Routes of Resistance
Our focus on using antibiotics to kill bacteria has blinded us to their diverse functions in the organisms that make these chemicals
More than One Answer
In the classic militaristic interpretation, antibiotics exist to target competitors, and resistance genes evolve to protect producers. But here again, we might do well to remember that massive concentrations of antibiotics used in clinical settings, and the consequences of such massive use, may be obscuring subtler phenomena in the microbial world. A second effect, which I will call the Pete Townshend effect, may also underlie some of the evolution of resistance. In this scenario, antibiotics are playing their signaling role, but the levels of this signal molecule are so high in and around the producing cell that they will cause unintended damage as a byproduct of their high concentration. Resistance evolves in producer strains to protect them from the damaging consequences of overwhelming signal strength. As the antibiotic diffuses away from the producer, its concentration declines. The antibiotic loses its lethality and regains its signaling function. If antibiotics have multiple meanings, resistance too must mean more than one thing.
Our ability to examine the genomes of both culturable and unculturable organisms has changed the way we look at the origin of antibiotic resistance mechanisms. Resistance is everywhere, and we don’t always know why. We now realize, for example, that the bacteria in a gram of soil harbor hundreds of different genes that can, in the right setting, contribute to resistance. For instance, work by Gerard D. Wright of McMaster University and others, reveals that bacteria in the soil already harbor the rudiments of resistance to all known antibiotics, including entirely synthetic antibiotics with no counterpart in the natural world. Virtually every bacterial cell in these environmental samples is, on average, resistant to eight antibiotics.
The collection of mechanisms responsible for resistance in these soil bacteria has come to be called the “environmental resistome” (as it rhymes, as everything must nowadays, with “genome”). The samples used to investigate the resistome are not ones where clinical strains selected for resistance might be congregating (although wastewater streams from hospitals and water treatment plants in large cities harbor their own impressive collection of clinic-selected resistant strains). Instead, virtually every sample used has a stable microbial ecosystem that has never been exposed to clinical levels of antibiotics and has not been in contact with resistant clinical bacterial cultures. Nonetheless, every one of the samples harbors a vast repository of resistance genes.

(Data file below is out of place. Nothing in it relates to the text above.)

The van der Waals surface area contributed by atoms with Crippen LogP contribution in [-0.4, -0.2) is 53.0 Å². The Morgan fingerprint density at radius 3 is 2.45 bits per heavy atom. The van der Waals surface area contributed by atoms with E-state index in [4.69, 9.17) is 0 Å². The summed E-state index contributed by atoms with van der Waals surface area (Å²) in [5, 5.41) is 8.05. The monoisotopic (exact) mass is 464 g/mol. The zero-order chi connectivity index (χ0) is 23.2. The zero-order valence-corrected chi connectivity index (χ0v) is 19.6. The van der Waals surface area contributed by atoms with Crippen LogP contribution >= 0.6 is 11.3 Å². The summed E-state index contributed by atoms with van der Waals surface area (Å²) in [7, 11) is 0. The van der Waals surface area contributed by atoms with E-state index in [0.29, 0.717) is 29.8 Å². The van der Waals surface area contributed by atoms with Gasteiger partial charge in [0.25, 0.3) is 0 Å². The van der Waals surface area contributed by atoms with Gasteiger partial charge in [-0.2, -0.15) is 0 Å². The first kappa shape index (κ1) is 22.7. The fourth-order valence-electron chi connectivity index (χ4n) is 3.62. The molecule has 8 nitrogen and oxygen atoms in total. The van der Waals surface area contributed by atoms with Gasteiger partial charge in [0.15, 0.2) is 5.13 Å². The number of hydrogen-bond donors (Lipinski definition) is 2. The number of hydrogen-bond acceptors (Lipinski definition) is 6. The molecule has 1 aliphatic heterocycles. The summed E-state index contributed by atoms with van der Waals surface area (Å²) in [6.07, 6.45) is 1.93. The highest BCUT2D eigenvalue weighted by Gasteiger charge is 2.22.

This environmental resistome provides a glimpse of the raw materials that clinical pathogens have accessed in the antibiotic age. What is sobering about the discovery of the resistome is the revelation that the microbial world already possesses a functional arsenal of defenses against the antibiotics we develop for clinical use. The resistome also demands a subtle, but critical, change in our perspective on resistance: Many of the mechanisms involved in so-called resistance may be playing other critical roles in cells coexisting peacefully with their neighbors. If antibiotics at sublethal doses really are signal molecules, perhaps resistance is really a signal modulator, altering the meaning and modifying the effects of the message on the recipient cell. Once again, the context in which we usually first encounter resistance mechanisms—in clinical infections as they become insensitive to therapeutic doses of antibiotics—may be obscuring the many roles these mechanisms play in the microbial world.
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